Cardinal John Henry Newman becomes first saint of the modern era

Cardinal John Henry Newman has been declared a saint by the Roman Catholic Church at a ceremony in Rome that was attended by tens of thousands of people.

Newman was a 19th-century theologian, poet, Catholic priest and cardinal. Cardinal Newman was born in London in 1801, and he was a well-known Oxford academic, Anglican preacher, and public intellectual.  He is the first Briton to be canonised since 1976.

The Prince of Wales, who represented the UK at the ceremony, has praised the cardinal as a man of principle, highlighted his work championing Catholicism and paid tribute to his enlightened thoughts on faith, education and conscience. The Prince of Wales has also paid tribute to the saint’s celebrated ability to disagree without anger. His Royal Highness wrote: “Whatever our own beliefs or tradition, we can be thankful for the gifts, rooted in his Catholic faith, which Newman shared with wider society.”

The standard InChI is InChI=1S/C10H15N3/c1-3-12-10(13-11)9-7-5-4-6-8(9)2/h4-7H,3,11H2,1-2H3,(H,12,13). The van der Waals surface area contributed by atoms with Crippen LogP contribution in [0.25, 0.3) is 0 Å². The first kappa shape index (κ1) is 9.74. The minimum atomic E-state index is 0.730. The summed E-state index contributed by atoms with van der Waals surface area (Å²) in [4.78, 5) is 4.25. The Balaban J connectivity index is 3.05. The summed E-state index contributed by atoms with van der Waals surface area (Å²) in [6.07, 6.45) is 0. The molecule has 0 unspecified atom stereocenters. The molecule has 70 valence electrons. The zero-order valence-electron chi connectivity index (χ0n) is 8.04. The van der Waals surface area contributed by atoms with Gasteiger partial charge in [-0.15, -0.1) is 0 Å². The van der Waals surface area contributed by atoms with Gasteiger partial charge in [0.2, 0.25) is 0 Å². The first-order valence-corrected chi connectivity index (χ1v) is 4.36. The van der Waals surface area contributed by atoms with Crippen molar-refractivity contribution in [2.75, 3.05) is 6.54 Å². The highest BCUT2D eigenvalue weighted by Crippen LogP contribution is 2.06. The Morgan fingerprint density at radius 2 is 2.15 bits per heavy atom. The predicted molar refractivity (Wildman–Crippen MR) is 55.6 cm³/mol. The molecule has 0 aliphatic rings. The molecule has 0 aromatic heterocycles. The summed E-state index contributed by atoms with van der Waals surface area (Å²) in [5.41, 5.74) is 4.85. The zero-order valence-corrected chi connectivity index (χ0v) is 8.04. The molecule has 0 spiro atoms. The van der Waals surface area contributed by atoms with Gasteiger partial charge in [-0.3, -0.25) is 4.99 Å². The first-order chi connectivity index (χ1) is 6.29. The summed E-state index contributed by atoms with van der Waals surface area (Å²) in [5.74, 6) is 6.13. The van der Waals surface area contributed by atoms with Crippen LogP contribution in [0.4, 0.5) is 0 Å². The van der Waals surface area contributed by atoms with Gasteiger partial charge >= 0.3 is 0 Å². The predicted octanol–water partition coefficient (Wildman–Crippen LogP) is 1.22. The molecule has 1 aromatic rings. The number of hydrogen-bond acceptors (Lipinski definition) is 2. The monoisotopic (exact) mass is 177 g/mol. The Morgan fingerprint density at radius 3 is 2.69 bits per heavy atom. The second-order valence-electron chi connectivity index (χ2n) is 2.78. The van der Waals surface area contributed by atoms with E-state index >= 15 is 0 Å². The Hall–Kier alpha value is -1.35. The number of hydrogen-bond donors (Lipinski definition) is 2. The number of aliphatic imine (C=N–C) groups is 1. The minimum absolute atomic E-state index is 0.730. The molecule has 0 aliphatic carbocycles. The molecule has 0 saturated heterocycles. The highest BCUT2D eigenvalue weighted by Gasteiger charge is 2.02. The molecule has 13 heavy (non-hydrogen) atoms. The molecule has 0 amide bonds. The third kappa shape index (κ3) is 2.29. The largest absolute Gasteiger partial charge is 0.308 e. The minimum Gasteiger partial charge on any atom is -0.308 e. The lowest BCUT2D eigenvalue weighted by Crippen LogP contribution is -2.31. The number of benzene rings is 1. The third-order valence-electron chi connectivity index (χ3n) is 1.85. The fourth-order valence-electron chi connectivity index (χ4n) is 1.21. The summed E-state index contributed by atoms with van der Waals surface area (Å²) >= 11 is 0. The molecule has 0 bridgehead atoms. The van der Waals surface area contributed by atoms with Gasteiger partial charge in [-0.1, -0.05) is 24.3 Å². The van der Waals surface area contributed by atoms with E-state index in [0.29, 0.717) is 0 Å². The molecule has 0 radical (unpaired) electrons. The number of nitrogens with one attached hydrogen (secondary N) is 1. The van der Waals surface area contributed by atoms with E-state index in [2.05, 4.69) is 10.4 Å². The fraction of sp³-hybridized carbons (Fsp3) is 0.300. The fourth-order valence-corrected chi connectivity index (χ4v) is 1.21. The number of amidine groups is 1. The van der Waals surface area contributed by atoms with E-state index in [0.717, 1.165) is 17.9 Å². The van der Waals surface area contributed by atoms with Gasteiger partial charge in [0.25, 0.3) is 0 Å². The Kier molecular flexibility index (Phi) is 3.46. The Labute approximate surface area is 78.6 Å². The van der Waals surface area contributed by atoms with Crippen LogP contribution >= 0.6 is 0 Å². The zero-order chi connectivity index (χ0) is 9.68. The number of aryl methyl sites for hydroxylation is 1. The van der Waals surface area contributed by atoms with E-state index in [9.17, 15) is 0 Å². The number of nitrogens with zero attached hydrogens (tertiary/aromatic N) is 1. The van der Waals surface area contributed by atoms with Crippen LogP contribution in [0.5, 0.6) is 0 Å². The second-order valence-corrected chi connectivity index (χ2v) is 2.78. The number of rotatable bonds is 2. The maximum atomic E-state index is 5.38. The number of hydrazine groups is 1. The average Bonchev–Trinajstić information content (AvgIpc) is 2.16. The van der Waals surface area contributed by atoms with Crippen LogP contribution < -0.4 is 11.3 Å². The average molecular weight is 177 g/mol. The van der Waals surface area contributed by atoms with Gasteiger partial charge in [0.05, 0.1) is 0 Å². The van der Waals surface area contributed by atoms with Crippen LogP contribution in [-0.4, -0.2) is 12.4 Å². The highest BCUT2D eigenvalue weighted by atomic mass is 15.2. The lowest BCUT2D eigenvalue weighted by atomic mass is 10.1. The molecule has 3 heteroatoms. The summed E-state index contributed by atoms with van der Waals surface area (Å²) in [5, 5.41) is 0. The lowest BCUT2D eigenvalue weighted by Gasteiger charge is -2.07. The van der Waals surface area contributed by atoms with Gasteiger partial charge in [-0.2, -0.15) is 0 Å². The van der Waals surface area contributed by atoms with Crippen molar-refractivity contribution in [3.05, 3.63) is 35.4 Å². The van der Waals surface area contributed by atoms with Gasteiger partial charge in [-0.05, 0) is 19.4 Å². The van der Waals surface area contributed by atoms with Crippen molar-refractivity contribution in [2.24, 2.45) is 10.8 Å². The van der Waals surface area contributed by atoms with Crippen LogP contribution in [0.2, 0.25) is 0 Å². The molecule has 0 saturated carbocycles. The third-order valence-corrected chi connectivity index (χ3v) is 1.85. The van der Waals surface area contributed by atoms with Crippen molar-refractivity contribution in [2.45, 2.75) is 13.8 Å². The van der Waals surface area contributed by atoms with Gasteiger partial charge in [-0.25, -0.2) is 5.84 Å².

In his address, Pope Francis said the cardinal had left a “lasting legacy'” as an educator, and the Catholic community owed “an incalculable debt to his tireless work”.

Newman attended Trinity College, Oxford, and later became a fellow of  Oriel College between 1826-1845. Oriel describes Newman on the college website as “among the most famous figures associated with Oriel College. He is remembered as a preacher, pastor, controversialist, educational visionary, and one of the most significant modern theologians of the Roman Catholic and Anglican churches.” In celebration of Newman’s canonisation, Oriel invited alumni to attend a lunch, and will host a conference on Newman as “Scholar, Sage and Saint” in September 2020. Neil Mendoza, the college’s provost, represented the college at the canonisation mass.

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